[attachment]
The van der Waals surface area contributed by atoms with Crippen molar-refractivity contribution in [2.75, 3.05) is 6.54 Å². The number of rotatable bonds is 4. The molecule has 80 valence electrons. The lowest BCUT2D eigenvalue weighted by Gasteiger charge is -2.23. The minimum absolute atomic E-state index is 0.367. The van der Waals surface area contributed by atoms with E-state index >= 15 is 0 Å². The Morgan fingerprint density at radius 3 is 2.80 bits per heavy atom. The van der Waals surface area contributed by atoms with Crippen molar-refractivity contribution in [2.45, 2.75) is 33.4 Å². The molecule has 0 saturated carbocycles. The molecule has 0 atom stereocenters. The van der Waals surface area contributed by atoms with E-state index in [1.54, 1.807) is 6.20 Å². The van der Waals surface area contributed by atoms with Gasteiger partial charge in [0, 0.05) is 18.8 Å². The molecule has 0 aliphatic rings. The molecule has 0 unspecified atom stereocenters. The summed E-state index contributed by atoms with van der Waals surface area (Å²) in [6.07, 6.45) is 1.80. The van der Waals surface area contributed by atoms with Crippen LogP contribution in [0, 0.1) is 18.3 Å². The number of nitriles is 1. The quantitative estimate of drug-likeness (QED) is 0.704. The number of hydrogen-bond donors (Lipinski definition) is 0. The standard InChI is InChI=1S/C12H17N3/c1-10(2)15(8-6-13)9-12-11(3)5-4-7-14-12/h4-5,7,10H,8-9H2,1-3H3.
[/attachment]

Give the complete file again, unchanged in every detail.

The van der Waals surface area contributed by atoms with Crippen molar-refractivity contribution in [2.75, 3.05) is 6.54 Å². The number of rotatable bonds is 4. The molecule has 80 valence electrons. The lowest BCUT2D eigenvalue weighted by Gasteiger charge is -2.23. The minimum absolute atomic E-state index is 0.367. The van der Waals surface area contributed by atoms with E-state index >= 15 is 0 Å². The Morgan fingerprint density at radius 3 is 2.80 bits per heavy atom. The van der Waals surface area contributed by atoms with Crippen molar-refractivity contribution in [2.45, 2.75) is 33.4 Å². The molecule has 0 saturated carbocycles. The molecule has 0 atom stereocenters. The van der Waals surface area contributed by atoms with E-state index in [1.54, 1.807) is 6.20 Å². The van der Waals surface area contributed by atoms with Gasteiger partial charge in [0, 0.05) is 18.8 Å². The molecule has 0 aliphatic rings. The molecule has 0 unspecified atom stereocenters. The summed E-state index contributed by atoms with van der Waals surface area (Å²) in [6.07, 6.45) is 1.80. The van der Waals surface area contributed by atoms with Crippen LogP contribution in [0, 0.1) is 18.3 Å². The number of nitriles is 1. The quantitative estimate of drug-likeness (QED) is 0.704. The number of hydrogen-bond donors (Lipinski definition) is 0. The standard InChI is InChI=1S/C12H17N3/c1-10(2)15(8-6-13)9-12-11(3)5-4-7-14-12/h4-5,7,10H,8-9H2,1-3H3.